Independents' day

Small films have their big night in '96

Bottle Rocket still feels like an indie film: Since it's exactly the sort of thing I generally prefer to slick studio product, it would be churlish to criticize Sony/Columbia for making it. But the film's fate is a perfect example of what happens when you get what you pray for: The studio had no idea how to release it; if Miramax or Fine Line had put it out, it would have been seen by far more people.

Three Lives and Only One Death Chilean expatriate director Raul Ruiz has made upwards of 50 films: While his movies regularly appear at festivals, they rarely get a theatrical release in the United States. Ruiz's latest--which was apparently Marcello Mastroianni's last performance--is so thoroughly delightful that, with luck, it will lead to a Ruiz retrospective or at least to the reissue of some of his earlier work. Despite the director's avant-garde reputation, Three Lives is at least as accessible as Luis Bunuel's final art-house hits, The Discreet Charm of the Bourgeoisie and The Phantom of Liberty. The film--which has the structure of a four-part anthology--combines the virtues of Hollywood entertainment while stripping away the barnacles: Playing with our ossified expectations of film narrative, it gives us a fresh sense of the possibilities of the medium. Each story is filled with plot twists and sensational elements--murder, sexual mystery, the supernatural--but these only set the stage for the film's real strategy, about which Ruiz starts dropping hints a third of the way through. Small details that seem confusing or arbitrary at first stick in our minds and fall into place by the end.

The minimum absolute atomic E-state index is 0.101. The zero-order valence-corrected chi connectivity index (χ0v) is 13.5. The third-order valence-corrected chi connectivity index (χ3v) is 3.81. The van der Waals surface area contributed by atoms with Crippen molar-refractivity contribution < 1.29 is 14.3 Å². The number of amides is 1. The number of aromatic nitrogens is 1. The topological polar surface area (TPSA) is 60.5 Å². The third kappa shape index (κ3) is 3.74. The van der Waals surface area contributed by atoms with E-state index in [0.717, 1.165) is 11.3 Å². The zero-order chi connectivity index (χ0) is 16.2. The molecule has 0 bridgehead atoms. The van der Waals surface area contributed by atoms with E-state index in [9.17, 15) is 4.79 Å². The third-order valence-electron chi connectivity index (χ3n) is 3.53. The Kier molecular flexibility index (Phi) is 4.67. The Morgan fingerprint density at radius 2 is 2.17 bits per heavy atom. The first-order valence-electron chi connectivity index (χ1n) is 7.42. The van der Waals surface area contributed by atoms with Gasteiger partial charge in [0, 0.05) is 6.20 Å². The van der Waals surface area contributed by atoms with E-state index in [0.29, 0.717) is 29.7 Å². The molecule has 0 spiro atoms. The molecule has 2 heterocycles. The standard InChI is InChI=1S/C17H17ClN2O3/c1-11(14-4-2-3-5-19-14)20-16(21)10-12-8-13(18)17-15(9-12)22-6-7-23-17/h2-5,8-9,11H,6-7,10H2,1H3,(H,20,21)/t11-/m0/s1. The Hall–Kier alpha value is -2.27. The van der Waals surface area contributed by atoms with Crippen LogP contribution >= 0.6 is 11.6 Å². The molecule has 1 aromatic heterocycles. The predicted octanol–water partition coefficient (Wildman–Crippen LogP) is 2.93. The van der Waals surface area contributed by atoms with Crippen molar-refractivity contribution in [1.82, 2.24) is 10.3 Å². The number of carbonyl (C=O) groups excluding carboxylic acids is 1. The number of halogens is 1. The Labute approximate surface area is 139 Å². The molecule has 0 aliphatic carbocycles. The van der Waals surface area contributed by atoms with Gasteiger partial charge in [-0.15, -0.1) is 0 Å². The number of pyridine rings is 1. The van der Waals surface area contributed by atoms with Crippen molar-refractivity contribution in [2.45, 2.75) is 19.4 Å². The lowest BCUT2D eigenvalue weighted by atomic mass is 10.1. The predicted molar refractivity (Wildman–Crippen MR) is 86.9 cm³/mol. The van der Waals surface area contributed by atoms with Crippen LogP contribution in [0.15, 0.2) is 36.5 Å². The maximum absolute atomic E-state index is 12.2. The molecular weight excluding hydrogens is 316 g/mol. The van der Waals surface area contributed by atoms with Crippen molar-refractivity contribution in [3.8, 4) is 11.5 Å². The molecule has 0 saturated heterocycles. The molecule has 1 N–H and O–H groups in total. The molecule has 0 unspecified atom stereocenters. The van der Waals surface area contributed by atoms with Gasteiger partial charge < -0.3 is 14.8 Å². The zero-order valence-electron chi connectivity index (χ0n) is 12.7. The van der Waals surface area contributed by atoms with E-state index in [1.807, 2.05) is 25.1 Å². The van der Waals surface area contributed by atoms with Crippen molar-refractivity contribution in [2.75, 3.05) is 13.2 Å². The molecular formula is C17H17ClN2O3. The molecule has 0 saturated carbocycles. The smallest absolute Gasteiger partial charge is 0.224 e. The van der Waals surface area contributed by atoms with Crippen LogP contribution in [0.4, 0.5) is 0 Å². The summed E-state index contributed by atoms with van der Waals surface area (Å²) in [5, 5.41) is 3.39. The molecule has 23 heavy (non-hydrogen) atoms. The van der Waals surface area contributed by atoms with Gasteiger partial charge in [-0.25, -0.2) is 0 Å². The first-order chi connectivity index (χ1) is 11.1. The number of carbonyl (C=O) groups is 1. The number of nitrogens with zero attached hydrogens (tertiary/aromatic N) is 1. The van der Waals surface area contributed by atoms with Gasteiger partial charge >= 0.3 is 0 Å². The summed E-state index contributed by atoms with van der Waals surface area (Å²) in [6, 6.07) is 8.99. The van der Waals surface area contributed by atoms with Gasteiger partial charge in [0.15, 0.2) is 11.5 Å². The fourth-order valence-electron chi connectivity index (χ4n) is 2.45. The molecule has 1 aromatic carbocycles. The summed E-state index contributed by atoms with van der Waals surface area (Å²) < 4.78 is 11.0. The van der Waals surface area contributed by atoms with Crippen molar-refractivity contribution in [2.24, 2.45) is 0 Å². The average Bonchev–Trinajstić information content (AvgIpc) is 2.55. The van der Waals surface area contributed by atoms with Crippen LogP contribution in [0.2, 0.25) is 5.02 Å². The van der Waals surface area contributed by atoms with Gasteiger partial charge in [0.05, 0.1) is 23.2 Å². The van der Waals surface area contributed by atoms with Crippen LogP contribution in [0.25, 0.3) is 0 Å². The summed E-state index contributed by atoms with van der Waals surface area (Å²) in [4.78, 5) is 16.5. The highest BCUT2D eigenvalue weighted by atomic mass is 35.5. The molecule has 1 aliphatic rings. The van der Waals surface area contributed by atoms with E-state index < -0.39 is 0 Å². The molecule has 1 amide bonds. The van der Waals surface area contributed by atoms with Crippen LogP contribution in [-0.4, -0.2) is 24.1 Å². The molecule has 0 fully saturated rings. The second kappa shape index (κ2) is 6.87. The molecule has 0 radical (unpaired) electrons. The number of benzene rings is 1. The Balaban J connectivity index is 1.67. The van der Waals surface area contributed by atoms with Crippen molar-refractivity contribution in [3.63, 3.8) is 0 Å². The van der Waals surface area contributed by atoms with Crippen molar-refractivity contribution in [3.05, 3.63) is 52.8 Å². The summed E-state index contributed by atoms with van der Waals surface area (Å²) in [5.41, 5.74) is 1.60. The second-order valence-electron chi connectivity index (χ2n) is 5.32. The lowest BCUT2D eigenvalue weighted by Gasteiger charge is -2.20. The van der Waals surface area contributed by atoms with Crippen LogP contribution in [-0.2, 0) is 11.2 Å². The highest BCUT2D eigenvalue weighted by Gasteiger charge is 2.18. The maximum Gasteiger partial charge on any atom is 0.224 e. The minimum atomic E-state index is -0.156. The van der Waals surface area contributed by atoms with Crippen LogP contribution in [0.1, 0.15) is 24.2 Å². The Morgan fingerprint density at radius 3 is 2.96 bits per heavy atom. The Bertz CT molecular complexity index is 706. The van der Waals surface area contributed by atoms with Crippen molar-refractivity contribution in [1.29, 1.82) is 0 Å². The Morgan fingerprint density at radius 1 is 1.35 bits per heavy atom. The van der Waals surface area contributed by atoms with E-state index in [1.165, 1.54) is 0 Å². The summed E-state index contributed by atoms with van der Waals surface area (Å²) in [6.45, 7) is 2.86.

Fargo It has taken me most of the year to come to terms with Joel and Ethan Coen's story about a dim used-car salesman (William H. Macy) who hires two professional thugs (Steve Buscemi and Peter Stormare) to kidnap his wife (Kristin Rudrud) for ransom. The film is hysterically funny, operating in a deadpan tone throughout, but I was extremely bothered by what I took to be the Coens' usual contempt for their own characters. The meanness of their approach here seemed relentless, finding endless sport in the people of Minnesota and North Dakota for having funny accents, funny taciturn ways, and funny subhuman stupidity. But I've come around: The key is the protagonist, small-town police chief Marge Gunderson (Frances McDormand). Marge is the most Minnesotan of all; the filmmakers--and the audience--unquestionably love her.

Cold Comfort Farm After a long series of aesthetic and commercial flops, director John Schlesinger made a terrific comeback with this hilarious adaptation of Stella Gibbons' 1932 spoof about a stylish 1930s bachelorette (Kate Beckinsale) who heads off to Cold Comfort Farm, a doom-enshrouded outpost right out of Thomas Hardy. All the locals labor under a sense of constant foreboding, haunted by dark secrets from their past; confronted with such gloom, our heroine, who hates a mess, implacably goes about cleaning up everyone's lives. The past has no chance against the efforts of a practical, modern young woman. The film's Wodehousian humor is very, very British, though on the broader end of the Brit spectrum. And the cast--which includes such usual suspects as Freddie Jones, Ian McKellen, Joanna Lumley, Stephen Fry, and Miriam Margolyes--is essentially flawless.